This year in Tokyo, there will be no fans allowed into the venues for the 2020 / 2021* Olympics. https://www.cnbc.com/2021/07/08/japan-olympics-committee-bans-spectators-following-state-of-emergency.html As a headline name and the “fastest man on earth,” Jesse Owens arrived at the Berlin Olympic stadium to the chant of “Wo ist Jesse,” “Wo ist Jesse?” from young German boys and girls. A star to the public and to other athletes, he was photographed and interviewed continuously. The dormitory where he stayed is now preserved as a museum, and it is in Germany where Adi Dassler decided to market his footwear company, now called Adidas, when he approached Owens to wear his newly created running shoes in the events.
The definition of greatness is…”the quality or state of being great in size, skill, achievement or power.”* As the news reels show, James Cleveland “Jesse” Owens defined greatness at the 1936 Olympic Games. Over 6 days, in front of an audience of 90,000*, and watched by history’s most racist and dangerous man, Adolf Hitler, Jesse Owens delivered a masterclass in athletics, won 4 gold medals and ran away with the Berlin Olympics. (*Source: Merriam-Webster Dictionary)
His official numbers are academic; 10.3* seconds for the 100 metres, 26 ft 5 inches (8.06 metres) in the long jump, 20.7 seconds in the 200m final, and another first as the lead runner for the U.S. mens 4 x 100m relay team. To millions of worldwide radio listeners, and the thousands able to view the competitions, each win signified a victory for freedom over control, humanity over tyranny. The modern sports marketing formula of high drama, human interest and sports excellence is based on Owens and his golden 1936 Olympics. (*Olympic record)
Jesse Owens returned to the United States as a national and international hero. In New York, he was celebrated with a full-size ticker tape parade. Along the route, Owens was passed a brown paper bag, which he later found out contained $10,000 cash. A second ticker tape parade was held for him in Cleveland, Ohio. In a sign of the times, he was not invited to the White House by Franklin D. Roosevelt. (*equal to $188,749 USD today)
The 1940 Helsinki Olympic Games and the London 1944 Games were cancelled due to World War 2, ending any possibility for him to compete again and repeat.
Out of the spotlight: Owens was an early humanitarian. A father of three girls, his lifetime outreach as a protector and patron for children’s rights is of very special notice. ln 1955, the U.S. State Department named him Ambassador of Sports. Thirty six years after his first trip to the Olympic Games, he made his last trip to the Olympics in Munich, Germany 1972. There he was specially received by German Chancellor Willy Brandt. In 1976, Jesse Owens was awarded the United States Medal of Freedom, the highest mark of honour that can be given to an individual. https://www.mercurynews.com/2013/09/11/jesse-owens-transcends-all-races/ In 1979, he was presented with the Living Legend award by President Jimmy Carter. James Cleveland “Jesse” Owens died on March 31, 1980. He was 66 years old.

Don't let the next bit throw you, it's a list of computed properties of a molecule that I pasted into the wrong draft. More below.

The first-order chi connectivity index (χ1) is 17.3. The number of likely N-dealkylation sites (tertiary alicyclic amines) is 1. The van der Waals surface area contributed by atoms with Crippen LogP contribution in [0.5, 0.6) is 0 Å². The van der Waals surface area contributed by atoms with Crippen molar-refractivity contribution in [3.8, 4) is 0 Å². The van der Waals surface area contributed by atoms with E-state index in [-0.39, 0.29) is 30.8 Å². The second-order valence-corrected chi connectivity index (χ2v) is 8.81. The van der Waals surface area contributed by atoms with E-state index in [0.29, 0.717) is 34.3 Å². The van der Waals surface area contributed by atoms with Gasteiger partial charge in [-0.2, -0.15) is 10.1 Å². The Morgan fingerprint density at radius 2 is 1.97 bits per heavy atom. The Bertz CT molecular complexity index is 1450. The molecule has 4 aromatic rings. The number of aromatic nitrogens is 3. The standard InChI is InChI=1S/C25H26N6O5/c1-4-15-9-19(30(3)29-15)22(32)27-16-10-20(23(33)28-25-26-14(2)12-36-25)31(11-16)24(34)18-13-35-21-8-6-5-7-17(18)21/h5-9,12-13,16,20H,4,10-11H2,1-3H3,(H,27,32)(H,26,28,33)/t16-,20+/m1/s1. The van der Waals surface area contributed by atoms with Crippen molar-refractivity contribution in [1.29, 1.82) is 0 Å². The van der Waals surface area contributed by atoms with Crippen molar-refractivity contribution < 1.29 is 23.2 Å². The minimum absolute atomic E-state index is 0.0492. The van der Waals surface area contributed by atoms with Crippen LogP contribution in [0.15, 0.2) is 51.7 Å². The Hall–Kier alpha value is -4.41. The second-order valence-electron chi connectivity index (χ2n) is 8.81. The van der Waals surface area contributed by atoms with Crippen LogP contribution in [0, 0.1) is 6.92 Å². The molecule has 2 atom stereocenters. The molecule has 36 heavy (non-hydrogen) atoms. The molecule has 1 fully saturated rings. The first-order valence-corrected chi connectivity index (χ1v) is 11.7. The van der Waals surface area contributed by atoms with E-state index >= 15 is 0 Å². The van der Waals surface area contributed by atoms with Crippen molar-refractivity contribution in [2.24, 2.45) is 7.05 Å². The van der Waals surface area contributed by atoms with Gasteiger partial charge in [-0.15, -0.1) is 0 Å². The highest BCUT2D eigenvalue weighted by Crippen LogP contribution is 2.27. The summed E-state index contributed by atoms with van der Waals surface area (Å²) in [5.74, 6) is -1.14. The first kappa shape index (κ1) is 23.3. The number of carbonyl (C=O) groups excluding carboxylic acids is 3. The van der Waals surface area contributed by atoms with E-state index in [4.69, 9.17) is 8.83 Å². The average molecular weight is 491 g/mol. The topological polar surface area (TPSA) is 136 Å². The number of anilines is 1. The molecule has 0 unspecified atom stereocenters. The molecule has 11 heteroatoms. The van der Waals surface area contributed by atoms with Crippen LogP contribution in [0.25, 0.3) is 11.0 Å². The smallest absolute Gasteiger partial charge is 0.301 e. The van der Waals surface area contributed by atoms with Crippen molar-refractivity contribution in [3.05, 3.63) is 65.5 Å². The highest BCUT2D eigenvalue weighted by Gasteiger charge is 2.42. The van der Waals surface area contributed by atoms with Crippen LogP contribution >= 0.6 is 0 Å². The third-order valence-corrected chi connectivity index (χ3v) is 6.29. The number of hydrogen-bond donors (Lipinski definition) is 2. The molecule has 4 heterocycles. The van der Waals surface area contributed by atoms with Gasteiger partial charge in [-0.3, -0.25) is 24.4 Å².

“The only bond worth anything between human beings is their humanness.” – Jesse Owens.
Grade: Living Legend. Sports icon. Eternal hero.
Epilogue: 108 years after Jesse Owens was born, he is still universally recognized as a game changing athlete and giant figure. Owens arrived in Berlin as a worlwide sports celebrity. He left as a human symbol and living icon.
Competition sports are about two things; the drama of the moment and winning. How Jesse “won” in 1936 is what makes him a figure of admiration and respect. On a global stage, in front of a foreign audience, and observed by the most ruthless, racist organization in history, he conquered his sport and the world with speed, humility and grace.
All the sporting records he achieved pale in comparison to what he accomplished as a man. The prejudice Owens faced daily, and sublimely rose above at the 10th Olympiad is why he is bigger than sport, and the reason his example echoes today. His victories in Berlin symbolized goodwill and justice. They stand for all peoples’ hope of freedom against power and oppression. For a summer, he transcended race, showed all men are equal, and he was a winner of the highest order. To underline his greatness, he won over and over…to cover himself in glory and prove racism is a lie.
Copyright (C) 2021. RaphaelClarence/La Source Online. All Rights Reserved.
Photo Credits: Columbus Fans, Jesse Owens Banner, Columbia Daily Herald. Jesse Owens Hurdles, The Knowledge Bank. Jesse Owens High School Finish, Ohio State. 1920s/ 1930s Radio, Wikimedia Commons. One Man Circus Article, Timothy Hughes/Rare News Papers. Red Olympic Strip, Wikimedia Commons. Jesse Owens Banner, Jesse Owens. Jesse Owens – Ohio State Suit, Buckeye Xtra. Ohio State Track Meet, Buckeye Xtra. Whites Only Sign, National Museum Of African American History. No Blacks Sign, Guardian. Owens House 1935, Architexty. Ohio State Colour, Pinterest. Greatest 45 Minutes In Sport, Hudson Mowhawk Runners Club. Jesse Owens Start, Smithsonian Institute. Jesse Owens, Ralph Metcalfe, World Athletics. Lighting Olympic Flame, Holocaust Encyclopedia. Babe Ruth, Darlington County Times. Jesse Owens Berlin 1936 w Press Photo, Biography. Jesse Owens USA, Cadbury Research Libary. Joe Louis, Jesse Owens, Bettmann. Luz Long, Jesse Owens, Reddit. 1936 Olympics Logo Medal, War Relics. Jesse Owens Olympic Jump, Art.com. New York Times, Timothy Hughes. Sprint Start, Chuck Goodman. Jesse Owens Statue, AL.com. Italian News Cover, Redazione Cultera. Owens Autograph Signing, SI. Jesse Owens 1936 Olympics. Jesse Owens Salute, Pinterest. Jesse Owens Card, Wikimedia Commons. 1936 Berlin Olympics Gold Medal, Heritage Sports. Jesse Owens NYC Ticker Tape Parade, Mirror. Jesse Owens Ticker Tape Parade, Pinterest.